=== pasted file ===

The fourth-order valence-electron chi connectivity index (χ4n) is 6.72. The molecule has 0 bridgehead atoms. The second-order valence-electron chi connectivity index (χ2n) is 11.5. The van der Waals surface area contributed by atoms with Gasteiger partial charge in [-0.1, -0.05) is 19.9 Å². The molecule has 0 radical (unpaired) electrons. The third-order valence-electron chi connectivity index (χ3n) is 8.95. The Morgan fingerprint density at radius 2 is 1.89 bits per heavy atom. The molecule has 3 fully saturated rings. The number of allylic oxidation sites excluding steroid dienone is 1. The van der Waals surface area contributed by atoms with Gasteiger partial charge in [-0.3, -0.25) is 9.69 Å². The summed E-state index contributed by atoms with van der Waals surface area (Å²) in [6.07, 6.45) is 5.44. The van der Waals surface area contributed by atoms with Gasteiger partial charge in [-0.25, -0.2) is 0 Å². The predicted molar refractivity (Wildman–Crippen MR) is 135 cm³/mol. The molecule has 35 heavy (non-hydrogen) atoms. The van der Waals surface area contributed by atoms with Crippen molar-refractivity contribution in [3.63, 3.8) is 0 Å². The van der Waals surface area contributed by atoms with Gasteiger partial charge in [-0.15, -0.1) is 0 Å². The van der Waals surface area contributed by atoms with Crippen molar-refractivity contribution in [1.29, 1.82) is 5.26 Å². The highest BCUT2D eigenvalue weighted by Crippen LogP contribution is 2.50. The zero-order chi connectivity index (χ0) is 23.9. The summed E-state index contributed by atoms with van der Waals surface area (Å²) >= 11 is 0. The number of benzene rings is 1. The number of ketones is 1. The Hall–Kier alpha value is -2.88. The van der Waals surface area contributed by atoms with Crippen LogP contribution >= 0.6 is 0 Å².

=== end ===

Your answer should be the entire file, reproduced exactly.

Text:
The fourth-order valence-electron chi connectivity index (χ4n) is 6.72. The molecule has 0 bridgehead atoms. The second-order valence-electron chi connectivity index (χ2n) is 11.5. The van der Waals surface area contributed by atoms with Gasteiger partial charge in [-0.1, -0.05) is 19.9 Å². The molecule has 0 radical (unpaired) electrons. The third-order valence-electron chi connectivity index (χ3n) is 8.95. The Morgan fingerprint density at radius 2 is 1.89 bits per heavy atom. The molecule has 3 fully saturated rings. The number of allylic oxidation sites excluding steroid dienone is 1. The van der Waals surface area contributed by atoms with Gasteiger partial charge in [-0.3, -0.25) is 9.69 Å². The summed E-state index contributed by atoms with van der Waals surface area (Å²) in [6.07, 6.45) is 5.44. The van der Waals surface area contributed by atoms with Gasteiger partial charge in [-0.25, -0.2) is 0 Å². The predicted molar refractivity (Wildman–Crippen MR) is 135 cm³/mol. The molecule has 35 heavy (non-hydrogen) atoms. The van der Waals surface area contributed by atoms with Crippen molar-refractivity contribution in [3.63, 3.8) is 0 Å². The van der Waals surface area contributed by atoms with Gasteiger partial charge in [-0.15, -0.1) is 0 Å². The van der Waals surface area contributed by atoms with Crippen molar-refractivity contribution in [1.29, 1.82) is 5.26 Å². The highest BCUT2D eigenvalue weighted by Crippen LogP contribution is 2.50. The zero-order chi connectivity index (χ0) is 23.9. The summed E-state index contributed by atoms with van der Waals surface area (Å²) >= 11 is 0. The number of benzene rings is 1. The number of ketones is 1. The Hall–Kier alpha value is -2.88. The van der Waals surface area contributed by atoms with Crippen LogP contribution >= 0.6 is 0 Å².